Let's be blunt.
The bishop followed the teaching of Aquinas, the priest did not.
Recall that simple fornication is a sin in significant part because it is opposed to the good of the child that might be born:
Summa Theologiae II-II, 154, 2
Reply to Objection 4. Simple fornication is contrary to the love of our neighbor, because it is opposed to the good of the child to be born, as we have shown, since it is an act of generation accomplished in a manner disadvantageous to the future childBut, of course, comparing fornication to murder in such a way as to make fornication a sin equal to or greater than murder is explicitly rejected by Thomas himself:
Summa Theologiae II-II, 154, 3
Whether fornication is the most grievous of sins?
On the contrary, Gregory says (Moral. xxxiii, 12) that the sins of the flesh are less grievous than spiritual sins.This was a commonplace among medieval Christians. This is why Dante places adulterers and fornicators, and all those bound by natural lusts, in the second circle of hell while placing murderers much deeper, in the seventh circle of hell.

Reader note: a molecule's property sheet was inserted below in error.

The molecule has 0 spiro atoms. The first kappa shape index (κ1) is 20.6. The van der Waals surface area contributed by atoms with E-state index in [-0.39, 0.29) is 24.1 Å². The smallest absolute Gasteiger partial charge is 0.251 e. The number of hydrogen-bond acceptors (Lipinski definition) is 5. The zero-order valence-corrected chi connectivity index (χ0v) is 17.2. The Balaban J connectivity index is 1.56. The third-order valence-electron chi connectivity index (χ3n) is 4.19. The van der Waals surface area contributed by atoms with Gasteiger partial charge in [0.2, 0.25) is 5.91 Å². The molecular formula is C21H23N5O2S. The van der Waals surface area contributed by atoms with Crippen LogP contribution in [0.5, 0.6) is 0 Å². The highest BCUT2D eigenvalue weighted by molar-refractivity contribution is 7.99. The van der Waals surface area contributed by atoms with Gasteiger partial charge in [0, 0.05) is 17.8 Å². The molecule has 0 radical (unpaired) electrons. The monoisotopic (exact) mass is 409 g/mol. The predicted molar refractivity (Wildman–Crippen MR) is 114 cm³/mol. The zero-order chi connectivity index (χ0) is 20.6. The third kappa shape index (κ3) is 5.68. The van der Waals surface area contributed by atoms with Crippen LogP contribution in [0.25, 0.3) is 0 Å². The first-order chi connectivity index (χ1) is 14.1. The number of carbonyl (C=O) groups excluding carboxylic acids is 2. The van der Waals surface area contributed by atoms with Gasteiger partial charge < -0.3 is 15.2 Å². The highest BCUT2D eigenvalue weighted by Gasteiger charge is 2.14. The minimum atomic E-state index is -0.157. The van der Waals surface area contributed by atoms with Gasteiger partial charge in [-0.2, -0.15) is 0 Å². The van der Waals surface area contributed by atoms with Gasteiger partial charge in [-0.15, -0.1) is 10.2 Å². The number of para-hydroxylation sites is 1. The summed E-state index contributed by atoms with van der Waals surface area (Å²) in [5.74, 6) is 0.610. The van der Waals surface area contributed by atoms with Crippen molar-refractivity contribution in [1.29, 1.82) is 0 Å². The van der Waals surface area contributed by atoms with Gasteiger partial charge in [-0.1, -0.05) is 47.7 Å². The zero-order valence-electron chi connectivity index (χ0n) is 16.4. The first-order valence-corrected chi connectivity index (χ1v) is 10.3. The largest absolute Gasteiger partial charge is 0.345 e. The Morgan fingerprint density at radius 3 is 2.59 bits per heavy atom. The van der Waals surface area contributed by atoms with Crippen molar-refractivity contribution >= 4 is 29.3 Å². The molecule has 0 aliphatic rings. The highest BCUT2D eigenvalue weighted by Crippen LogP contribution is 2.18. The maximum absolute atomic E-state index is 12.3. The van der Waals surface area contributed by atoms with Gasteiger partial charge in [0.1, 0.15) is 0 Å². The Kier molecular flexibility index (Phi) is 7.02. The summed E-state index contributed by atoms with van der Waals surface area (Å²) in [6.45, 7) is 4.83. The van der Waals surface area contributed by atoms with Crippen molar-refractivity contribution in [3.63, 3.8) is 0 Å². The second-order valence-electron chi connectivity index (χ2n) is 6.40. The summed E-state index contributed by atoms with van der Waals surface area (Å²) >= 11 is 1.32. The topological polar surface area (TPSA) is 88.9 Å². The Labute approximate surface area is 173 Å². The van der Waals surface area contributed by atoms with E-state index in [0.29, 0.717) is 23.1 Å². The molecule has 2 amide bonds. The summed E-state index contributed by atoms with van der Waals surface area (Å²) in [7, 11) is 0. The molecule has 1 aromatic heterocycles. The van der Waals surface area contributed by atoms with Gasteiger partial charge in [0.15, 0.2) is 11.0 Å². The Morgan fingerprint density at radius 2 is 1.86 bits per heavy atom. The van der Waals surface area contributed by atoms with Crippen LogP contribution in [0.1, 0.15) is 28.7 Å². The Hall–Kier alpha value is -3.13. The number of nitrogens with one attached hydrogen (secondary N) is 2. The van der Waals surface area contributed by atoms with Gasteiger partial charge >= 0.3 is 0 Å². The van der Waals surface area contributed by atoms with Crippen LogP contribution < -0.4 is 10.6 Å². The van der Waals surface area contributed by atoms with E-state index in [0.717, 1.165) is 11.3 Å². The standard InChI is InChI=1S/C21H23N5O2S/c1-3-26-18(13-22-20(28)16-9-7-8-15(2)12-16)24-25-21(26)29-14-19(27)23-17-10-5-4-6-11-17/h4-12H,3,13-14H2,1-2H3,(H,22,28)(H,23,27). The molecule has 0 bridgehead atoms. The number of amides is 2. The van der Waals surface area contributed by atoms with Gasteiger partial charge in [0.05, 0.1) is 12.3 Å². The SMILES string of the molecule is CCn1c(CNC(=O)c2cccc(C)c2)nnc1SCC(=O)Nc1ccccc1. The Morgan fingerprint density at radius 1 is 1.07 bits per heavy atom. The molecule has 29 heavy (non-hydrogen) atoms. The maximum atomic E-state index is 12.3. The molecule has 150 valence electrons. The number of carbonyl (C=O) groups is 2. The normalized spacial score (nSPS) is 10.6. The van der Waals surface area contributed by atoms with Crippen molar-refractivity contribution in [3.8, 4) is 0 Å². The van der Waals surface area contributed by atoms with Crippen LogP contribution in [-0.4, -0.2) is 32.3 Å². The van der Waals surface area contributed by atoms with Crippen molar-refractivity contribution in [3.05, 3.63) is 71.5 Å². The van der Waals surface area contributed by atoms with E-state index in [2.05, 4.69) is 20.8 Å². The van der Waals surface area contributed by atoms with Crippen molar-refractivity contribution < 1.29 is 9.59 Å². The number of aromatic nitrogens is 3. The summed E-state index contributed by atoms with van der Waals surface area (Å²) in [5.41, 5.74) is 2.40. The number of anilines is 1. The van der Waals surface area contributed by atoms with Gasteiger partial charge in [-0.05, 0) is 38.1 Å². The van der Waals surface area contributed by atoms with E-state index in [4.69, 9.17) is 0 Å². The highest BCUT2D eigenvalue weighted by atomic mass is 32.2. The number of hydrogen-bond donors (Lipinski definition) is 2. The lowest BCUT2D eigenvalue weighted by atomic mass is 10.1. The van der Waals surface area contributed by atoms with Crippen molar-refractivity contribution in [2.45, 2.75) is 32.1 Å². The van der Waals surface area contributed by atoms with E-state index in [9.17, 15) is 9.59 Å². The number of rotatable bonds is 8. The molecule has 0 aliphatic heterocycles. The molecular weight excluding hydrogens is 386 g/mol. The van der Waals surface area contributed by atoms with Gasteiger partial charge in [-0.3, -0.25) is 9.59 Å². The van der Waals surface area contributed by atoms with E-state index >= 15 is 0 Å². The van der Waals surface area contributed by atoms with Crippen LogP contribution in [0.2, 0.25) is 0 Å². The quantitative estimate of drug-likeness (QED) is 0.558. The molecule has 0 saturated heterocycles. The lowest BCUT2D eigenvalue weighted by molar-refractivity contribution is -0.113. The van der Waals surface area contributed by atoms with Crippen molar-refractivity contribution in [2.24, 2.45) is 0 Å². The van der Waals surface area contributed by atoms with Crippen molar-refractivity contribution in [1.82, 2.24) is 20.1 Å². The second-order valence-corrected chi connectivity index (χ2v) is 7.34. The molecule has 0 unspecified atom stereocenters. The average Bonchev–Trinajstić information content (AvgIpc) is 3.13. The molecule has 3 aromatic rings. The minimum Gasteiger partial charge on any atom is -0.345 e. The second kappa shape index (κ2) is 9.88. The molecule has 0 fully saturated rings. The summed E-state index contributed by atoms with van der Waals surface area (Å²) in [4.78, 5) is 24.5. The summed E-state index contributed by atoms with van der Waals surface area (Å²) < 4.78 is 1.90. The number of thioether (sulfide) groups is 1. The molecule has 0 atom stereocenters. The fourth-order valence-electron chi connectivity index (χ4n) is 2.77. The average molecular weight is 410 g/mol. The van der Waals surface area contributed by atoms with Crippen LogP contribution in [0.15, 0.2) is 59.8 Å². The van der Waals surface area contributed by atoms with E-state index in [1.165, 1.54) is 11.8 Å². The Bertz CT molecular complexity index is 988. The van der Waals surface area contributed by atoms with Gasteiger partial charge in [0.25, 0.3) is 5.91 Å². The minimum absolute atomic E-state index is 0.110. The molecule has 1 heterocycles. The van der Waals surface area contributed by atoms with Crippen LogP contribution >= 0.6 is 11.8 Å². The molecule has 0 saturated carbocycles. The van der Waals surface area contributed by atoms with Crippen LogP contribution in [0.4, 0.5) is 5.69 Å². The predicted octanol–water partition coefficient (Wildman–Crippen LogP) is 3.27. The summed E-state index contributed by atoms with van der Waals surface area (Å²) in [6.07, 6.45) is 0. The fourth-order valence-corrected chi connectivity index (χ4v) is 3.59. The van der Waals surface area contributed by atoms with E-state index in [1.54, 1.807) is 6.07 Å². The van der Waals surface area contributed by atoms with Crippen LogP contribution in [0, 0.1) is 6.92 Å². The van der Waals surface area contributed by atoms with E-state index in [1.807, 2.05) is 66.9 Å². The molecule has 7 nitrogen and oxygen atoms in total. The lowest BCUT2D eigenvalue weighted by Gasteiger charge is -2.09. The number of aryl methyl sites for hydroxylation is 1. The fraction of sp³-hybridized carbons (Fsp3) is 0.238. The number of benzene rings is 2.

I answer that, The gravity of a sin may be measured in two ways, first with regard to the sin in itself, secondly with regard to some accident. The gravity of a sin is measured with regard to the sin itself, by reason of its species, which is determined according to the good to which that sin is opposed. Now fornication is contrary to the good of the child to be born. Wherefore it is a graver sin, as to its species, than those sins which are contrary to external goods, such as theft and the like; while it is less grievous than those which are directly against God, and sins that are injurious to the life of one already born, such as murder. (emphasis added)
If traditionalists had a clue, they would applaud the bishop for following traditional nuances and for correcting a priest who was trying to twist Catholic teaching to suit his own agenda. But, once again, traditionalists seem not to have read done the reading.
So, once again, we have to wonder what is so "traditional" about so many of our celebrated "traditionalists"?